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Realizing the Value of our Cross Border Trade with Mexico

Assistant Secretary of Commerce Michael C. Camuñez discusses collaboration efforts between the public and private sectors that will change the national conversation about the U.S.-Mexican border.

Michael C. Camuñez Assistant Secretary of Commerce for Market Access and Compliance

“The U.S.-Mexico border is open for business.” That is the refrain I and others who work on border issues tirelessly deliver wherever we can. But with the media’s relentless focus on immigration, drug-trafficking, and cartel violence, we know that we must provide and promote objective evidence to support our message. A report recently released by Arizona State University’s North American Center for Transborder Studies(NACTS) and NDN’s New Policy Institute(NPI), entitled “Realizing the Value of our Cross Border Trade with Mexico” does both.

The report only confirms the overwhelming evidence that the Department of Commerce’s International Trade Administration(ITA) has assembled conclusively establishing that Mexico and, by extension the U.S.-Mexico border, is vital to the long-term health of the U.S. economy. However, all of that evidence is for naught if Americans are not made aware of it.

That is why I was pleased to join the effort to promote and further publicize the NACTS /NPI report at an event hosted by the New Democrat Network (NDN) last week, where I was joined by one of the authors of the report, NACTS Director D. Rick Van Schoik. I am convinced that it is through this kind of collaboration—between the public and private sectors—that we will change the national conversation about the border.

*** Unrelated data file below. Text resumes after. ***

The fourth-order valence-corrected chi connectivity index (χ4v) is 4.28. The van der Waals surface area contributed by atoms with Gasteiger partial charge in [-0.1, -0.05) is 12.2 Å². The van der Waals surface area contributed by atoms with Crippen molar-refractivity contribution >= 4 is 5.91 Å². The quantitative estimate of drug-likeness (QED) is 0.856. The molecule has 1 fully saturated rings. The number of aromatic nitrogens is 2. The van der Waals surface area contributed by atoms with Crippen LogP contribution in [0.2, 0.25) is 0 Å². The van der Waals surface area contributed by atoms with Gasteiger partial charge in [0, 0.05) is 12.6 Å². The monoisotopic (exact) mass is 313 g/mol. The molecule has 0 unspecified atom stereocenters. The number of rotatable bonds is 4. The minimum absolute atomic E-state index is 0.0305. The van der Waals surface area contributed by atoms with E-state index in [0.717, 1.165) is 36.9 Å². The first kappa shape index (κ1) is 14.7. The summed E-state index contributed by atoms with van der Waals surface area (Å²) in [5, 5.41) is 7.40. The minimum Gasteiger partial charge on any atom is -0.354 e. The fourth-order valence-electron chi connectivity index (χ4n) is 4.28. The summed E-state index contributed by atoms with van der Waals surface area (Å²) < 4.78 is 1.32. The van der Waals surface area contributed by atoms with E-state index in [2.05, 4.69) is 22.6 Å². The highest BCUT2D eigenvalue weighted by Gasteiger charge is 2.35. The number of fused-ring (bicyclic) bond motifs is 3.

Particularly in tough economic times we must not allow ourselves to be distracted by ancillary issues. As President Obama made clear in his State of the Union address, our focus must be on growing jobs and strengthening the American economy. Mexico and the U.S.-Mexico border are essential to that effort. Mexico is the U.S.’s third largest trading partner and second largest export market. Last year, we did nearly $400 billion in two-way trade, translating to more than $1 billion dollars a day on average. Notably, even goods imported from Mexico support U.S. jobs. That is because 64% of the content of Mexican goods sold in the U.S. are made from U.S. inputs.

As in any relationship, there are challenges, but we are working hard to address them. The ITA has launched a Border Export Strategy, seeking ways to further facilitate cross-border trade. We have placed a senior director on the border full-time to increase our awareness and responsiveness to challenges U.S. companies face in the region. The ITA has also sent half a dozen trade missions to Mexico in a variety of sectors, including green energy/energy efficiency and health care, with more planned this year, such as the one I am leading this week. These missions serve to showcase the ingenuity and know-how of U.S. companies.

An “America Built to Last” is an America that plays to its strengths and leverages its most important resources. Chief among those strengths is the commerce flowing across the US-Mexico border—an asset that is, as the recent NACTS /NPI study affirms, “hidden in plain view.”

Michael C. Camuñez is the Assistant Secretary of Commerce for Market Access and Compliance U.S. Department of Commerce International Trade Administration.